Subject: Calculus

# Extreme Value Theorem

A theorem that categorically state that every continuous function on the interval [a,b] attains its absolute maximum and minimum values on the same interval [a,b] is called as the **Extreme Value Theorem**. Formally, extreme value theorem has the following definition: If a function f is continuous on the closed interval [a,b], then f has an absolute maximum value and an absolute minimum value on [a,b].

So, this leads us to a step-by-step method in finding the extreme values of a function on a specific interval. Of course extreme values are known as absolute maximum and absolute minimum which can be determined by following the steps below.

- Solve for the critical values of the function f.
- Find the function values at the critical numbers of f on the interval (a,b)
- Find the values of f(a) and f(b).
- The largest of the values obtained in the second step and third step is the absolute maximum value of f. On the other hand, the smallest of the values obtained is the absolute minimum value of f.

So, using the steps above which mainly revolves around the principles of the extreme-value theorem, we can find the absolute extrema of any function along any given interval. To see this, let's try say, a function f = x^3 + x^2 - x + 1 and find the absolute extrema of this function along the interval [-2, 0.5] by using the extreme value theorem.

Now, according to the steps outlined above, let us first find critical points of this function on the interval. Thus,

**FIRST STEP:** We differentiate f such that

f' = 3x^2 + 2x -1

Setting this to zero and solve for x,

f' = 3x^2 + 2x -1 = 0

We find the critical values of f to be \frac{1}{3} and -1. Obviously, \frac{1}{3} and -1 is located between the points [-2, 0.5]. Thus, these critical values are critical points of the function along the interval.

**SECOND STEP:** We have successfully solved for the critical values of the function f along the interval [-2, 0.5] and it happens so that all the critical values coincidentally located in the said interval. Now, the second step tells us to find the function values at the critical numbers of f on the interval (a,b). This can be done by just substituting the critical values x =\frac{1}{3}, -1, to the function. Thus,**a.**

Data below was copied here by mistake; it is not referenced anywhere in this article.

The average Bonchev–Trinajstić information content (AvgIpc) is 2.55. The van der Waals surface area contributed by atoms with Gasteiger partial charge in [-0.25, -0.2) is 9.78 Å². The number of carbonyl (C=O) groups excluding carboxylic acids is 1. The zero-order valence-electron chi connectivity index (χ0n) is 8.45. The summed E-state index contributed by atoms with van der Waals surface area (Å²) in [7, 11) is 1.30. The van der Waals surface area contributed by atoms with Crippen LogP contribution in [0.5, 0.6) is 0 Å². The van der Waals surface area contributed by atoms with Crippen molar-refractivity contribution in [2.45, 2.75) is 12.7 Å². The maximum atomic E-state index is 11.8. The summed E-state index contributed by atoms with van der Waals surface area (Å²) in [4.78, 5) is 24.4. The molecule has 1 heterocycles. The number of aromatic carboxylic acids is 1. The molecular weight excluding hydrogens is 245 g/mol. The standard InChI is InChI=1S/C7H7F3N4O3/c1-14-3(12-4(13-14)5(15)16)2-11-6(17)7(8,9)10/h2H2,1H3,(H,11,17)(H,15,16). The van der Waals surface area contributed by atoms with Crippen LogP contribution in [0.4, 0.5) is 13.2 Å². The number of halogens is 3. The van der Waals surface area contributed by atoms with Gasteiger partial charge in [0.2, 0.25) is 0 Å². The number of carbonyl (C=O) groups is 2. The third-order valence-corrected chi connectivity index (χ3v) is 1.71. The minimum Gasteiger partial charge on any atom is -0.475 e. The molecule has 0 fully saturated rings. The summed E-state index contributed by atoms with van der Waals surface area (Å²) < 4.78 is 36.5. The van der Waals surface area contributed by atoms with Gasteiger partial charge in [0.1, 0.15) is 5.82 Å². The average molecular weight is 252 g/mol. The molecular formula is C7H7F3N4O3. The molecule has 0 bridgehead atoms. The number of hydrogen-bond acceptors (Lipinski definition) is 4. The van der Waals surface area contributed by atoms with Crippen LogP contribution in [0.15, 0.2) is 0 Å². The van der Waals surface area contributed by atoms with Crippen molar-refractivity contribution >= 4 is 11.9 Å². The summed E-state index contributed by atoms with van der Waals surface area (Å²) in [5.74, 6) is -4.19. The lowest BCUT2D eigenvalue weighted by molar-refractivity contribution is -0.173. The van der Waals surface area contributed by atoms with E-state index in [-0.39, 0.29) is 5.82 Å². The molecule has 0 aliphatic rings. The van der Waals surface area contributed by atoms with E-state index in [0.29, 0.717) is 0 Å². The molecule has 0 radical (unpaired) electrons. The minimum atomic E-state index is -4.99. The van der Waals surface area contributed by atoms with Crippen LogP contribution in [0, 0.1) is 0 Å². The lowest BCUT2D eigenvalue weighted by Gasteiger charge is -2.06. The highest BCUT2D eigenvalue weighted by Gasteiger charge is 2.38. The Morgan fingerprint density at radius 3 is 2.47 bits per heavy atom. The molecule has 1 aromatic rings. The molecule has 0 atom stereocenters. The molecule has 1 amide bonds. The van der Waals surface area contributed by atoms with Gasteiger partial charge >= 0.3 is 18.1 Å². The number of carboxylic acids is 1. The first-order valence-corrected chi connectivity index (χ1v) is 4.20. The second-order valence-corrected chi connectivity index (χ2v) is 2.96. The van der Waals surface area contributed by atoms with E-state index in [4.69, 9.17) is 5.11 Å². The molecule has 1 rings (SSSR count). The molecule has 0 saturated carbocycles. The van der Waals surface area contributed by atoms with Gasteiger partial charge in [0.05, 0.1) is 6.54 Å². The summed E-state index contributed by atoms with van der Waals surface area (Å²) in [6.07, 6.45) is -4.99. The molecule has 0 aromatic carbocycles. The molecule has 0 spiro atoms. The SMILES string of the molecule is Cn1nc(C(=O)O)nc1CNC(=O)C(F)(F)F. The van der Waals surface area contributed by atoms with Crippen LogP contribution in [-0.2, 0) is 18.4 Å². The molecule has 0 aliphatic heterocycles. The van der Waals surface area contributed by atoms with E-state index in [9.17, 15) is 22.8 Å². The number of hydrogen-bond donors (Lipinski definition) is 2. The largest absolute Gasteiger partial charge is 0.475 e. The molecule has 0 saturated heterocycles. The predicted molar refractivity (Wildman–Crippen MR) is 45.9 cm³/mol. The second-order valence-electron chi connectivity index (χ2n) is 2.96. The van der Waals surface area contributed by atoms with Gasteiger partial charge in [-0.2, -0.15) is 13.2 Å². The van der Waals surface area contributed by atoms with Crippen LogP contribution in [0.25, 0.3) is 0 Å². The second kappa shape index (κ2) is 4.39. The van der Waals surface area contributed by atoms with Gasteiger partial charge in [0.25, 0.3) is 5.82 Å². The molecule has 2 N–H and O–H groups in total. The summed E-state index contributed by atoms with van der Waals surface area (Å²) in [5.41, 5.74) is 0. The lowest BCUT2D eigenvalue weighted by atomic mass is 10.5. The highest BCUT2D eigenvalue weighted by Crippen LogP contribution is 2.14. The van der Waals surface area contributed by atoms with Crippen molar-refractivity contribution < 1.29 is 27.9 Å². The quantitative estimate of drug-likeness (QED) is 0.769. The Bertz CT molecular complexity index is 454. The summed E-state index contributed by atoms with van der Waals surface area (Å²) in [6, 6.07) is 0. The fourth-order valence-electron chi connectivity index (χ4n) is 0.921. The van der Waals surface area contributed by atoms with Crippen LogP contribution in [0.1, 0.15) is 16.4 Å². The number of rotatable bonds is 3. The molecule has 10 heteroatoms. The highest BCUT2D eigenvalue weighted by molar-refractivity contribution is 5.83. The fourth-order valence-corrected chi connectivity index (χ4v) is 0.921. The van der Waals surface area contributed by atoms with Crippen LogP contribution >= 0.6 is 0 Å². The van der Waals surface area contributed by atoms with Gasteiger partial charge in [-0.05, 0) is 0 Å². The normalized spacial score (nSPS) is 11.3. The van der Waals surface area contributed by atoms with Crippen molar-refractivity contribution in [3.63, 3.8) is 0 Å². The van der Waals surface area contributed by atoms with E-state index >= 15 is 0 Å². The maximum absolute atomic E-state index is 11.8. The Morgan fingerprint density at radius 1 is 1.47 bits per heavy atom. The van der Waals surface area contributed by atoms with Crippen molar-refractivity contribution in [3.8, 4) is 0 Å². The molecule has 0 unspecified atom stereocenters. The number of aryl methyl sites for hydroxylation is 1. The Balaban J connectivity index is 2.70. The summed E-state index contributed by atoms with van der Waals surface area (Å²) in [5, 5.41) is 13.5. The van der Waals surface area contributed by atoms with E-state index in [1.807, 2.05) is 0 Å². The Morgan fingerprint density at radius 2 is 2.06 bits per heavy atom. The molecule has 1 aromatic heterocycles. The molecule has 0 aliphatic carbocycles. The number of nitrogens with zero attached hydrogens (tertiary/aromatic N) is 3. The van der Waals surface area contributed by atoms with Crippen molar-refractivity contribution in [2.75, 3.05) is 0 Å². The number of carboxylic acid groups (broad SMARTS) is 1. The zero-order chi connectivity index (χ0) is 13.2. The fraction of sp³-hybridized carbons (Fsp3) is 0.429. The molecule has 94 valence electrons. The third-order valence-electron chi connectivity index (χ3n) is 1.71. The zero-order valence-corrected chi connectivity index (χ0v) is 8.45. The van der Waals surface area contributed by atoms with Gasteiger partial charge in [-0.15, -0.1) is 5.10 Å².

f(\frac{1}{3}) = (\frac{1}{3})^3 + (\frac{1}{3})^2 - (\frac{1}{3}) + 1

f(\frac{1}{3}) = \frac{22}{27}

**b.**

f(-1) = (-1)^3 + (-1)^2 - (-1) + 1

f(-1) = 2.

**THIRD STEP:** Well, this step is quite easy. Let us just find the values of f at the endpoints of the interval [a, b]. Meaning, we will find f(a) and f(b). Then,

f(a) = f(-2) = (-2)^3 + (-2)^2 - (-2) + 1

f(a) = -1

On the other hand,

f(b) = f(0.5) = (0.5)^3 + (0.5)^2 - (0.5) + 1

f(b) = \frac{7}{8}

**FOURTH STEP:** This step calls nothing more than just a mere comparison of the results we have obtained in previous steps. Now, the second and third steps produced values which are \frac{22}{27}, 2, \frac{7}{8} and -1 . Among these values, the greatest is 2 obviously and the lowest is -1.

Thus, we have now the values for the absolute extrema of the function f along the interval [-2, 0.5]. Correspondingly, the absolute maximum value is 2 while the absolute minimum value is -1. Alternatively, we can check and verify our results graphically. By looking at the figure at the right, we can see the plot of the function f and by just one look, we can really tell that the graphical result agrees with our calculated result.

Thus, we have just completed another topic in Calculus which is the extreme-value theorem. If we have to express the theorem in a few words, it would be something like; the maximum and minimum values of a function in a given interval, is located along that interval also. Sounds new? Yeah, but its true...

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